The short answer to your question is YES.  This is fine.   But you want to arrange the workouts where you decrease your cardio /​ increase your weight training so you cycle through this type of training for 6–8 weeks — maybe 12 weeks if you have a year to train.  Where some special ops candidates make mistakes is they fail to drop the heavy weights and switch to higher repetition calisthenics to help with muscle stamina, and they fail to get good and running, rucking, and swimming at fast /​ high miles per week.  Many people have said, including myself, that they never once wished they had lifted more weights at BUDS — they wished they had run more or had swum more with fins.

For the past 15 years, I have been teaching /​ performing personally a winter weight lifting cycle that reduces repetitions and running distances to give the joints a recovery period from high reps and impact miles.  However, for BUD/​S candidates I recommend this is a great time to add in a progressive swimming with fins cycle for extra cardio work.  Add rucking in as well if your branch of service training specifically tests that skill too.   See related article about how to incorporate periodization though the year.

Making it TO training programs requires you to specifically train for a fitness test.  This has been where I have been specializing for over 15 years now.  Preparing people for tactical professions:

1runptPRE Training — Acing the fitness test /​ building a foundation of fitness so your body can handle the actual training (BUD/​S, SF, PJ, Fire, Police academies is the specific focus on training you must have.  This process can take 1–2 years depending on your starting fitness level or as little as 4–6 months depending on your athletic history.  Regardless, you do not want to go to ANY training program without having reaching near the maximum standards of the fitness requirements.  Otherwise, the likelihood of injury, failure, other delays are certain.  You have to “train for the training”.

 

Tactical Fitness and Special Ops Training

Prepare for the Duration - Specificity is ALSO required to get THROUGH the training after you have focused much of your exercise on making it TO the training.  If your training program requires graded 4 mile timed runs, 2 mile ocean swims, long runs and rucks, hundreds of reps of calisthenics (pushups, pullups, dips, squats, flutterkicks) several times a week, you need to practice those events and get your run /​ swim /​ ruck mile pace down to an acceptable level to insure success.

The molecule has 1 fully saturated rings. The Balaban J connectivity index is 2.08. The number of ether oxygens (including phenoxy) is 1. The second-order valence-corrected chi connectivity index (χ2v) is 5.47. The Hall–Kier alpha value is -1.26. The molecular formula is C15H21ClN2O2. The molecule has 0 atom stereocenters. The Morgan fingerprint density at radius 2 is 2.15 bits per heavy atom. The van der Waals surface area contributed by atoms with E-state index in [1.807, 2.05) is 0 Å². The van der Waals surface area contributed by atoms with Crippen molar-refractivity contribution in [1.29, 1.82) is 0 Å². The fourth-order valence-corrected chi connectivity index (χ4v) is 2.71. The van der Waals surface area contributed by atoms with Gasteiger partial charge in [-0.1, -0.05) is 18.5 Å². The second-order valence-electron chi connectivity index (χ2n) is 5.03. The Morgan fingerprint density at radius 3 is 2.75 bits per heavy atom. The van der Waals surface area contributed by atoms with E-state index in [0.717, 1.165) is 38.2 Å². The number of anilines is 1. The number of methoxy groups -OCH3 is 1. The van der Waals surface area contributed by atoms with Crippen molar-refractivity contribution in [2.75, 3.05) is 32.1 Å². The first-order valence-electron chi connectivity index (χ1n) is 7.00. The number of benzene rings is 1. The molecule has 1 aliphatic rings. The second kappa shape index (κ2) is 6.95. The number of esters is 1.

UTMlPics-190POST Training —  After the shock of Special Ops Selections, Training, other bootcamps, and acadmies, you have to now focus on the demands of the profession — both tactically and physically.  This is where the Teams, Ranger Battalions, and SF groups have advanced their programming by hiring actual strength /​ conditioning scientists /​ coaches to create functional programs /​ testing criteria to help make a better operator.  There are many elements to consider to creating, building, and maintaining a Special Operator foundation of tactical fitness:

- The constant needs of high repetition calisthenics, long miles of run, ruck, or swimming (or all the above) are decreased — now focus on speed, agility, balance, flexibility, strength, power, endurance, muscle stamina.

- This requires a series of training cycles to progress in each of these elements of the tactical athlete. Periodization is critical to the health and longevity of any athlete as the sports athlete has the luxury of pre-​​season, in-​​season maintenance, post-​​season recovery programming.  There is no off-​​season for the tactical athlete.

- TACTICAL athletes have to get more creative to adjust the workouts so they can actively pursue recovery even during times of interrupted sleeping patterns, fast /​ ineffective nutrition options.

- Recovery from stress is the key.   There has to be down times in your training cycles even if that recovery period is just moments of deep breathing /​ relaxing prior to sleep or cat-​​naps.  Learn how to adjust workouts to fit your seasonal demands of the profession creating programs so peaking and recovering are logical progressions for you.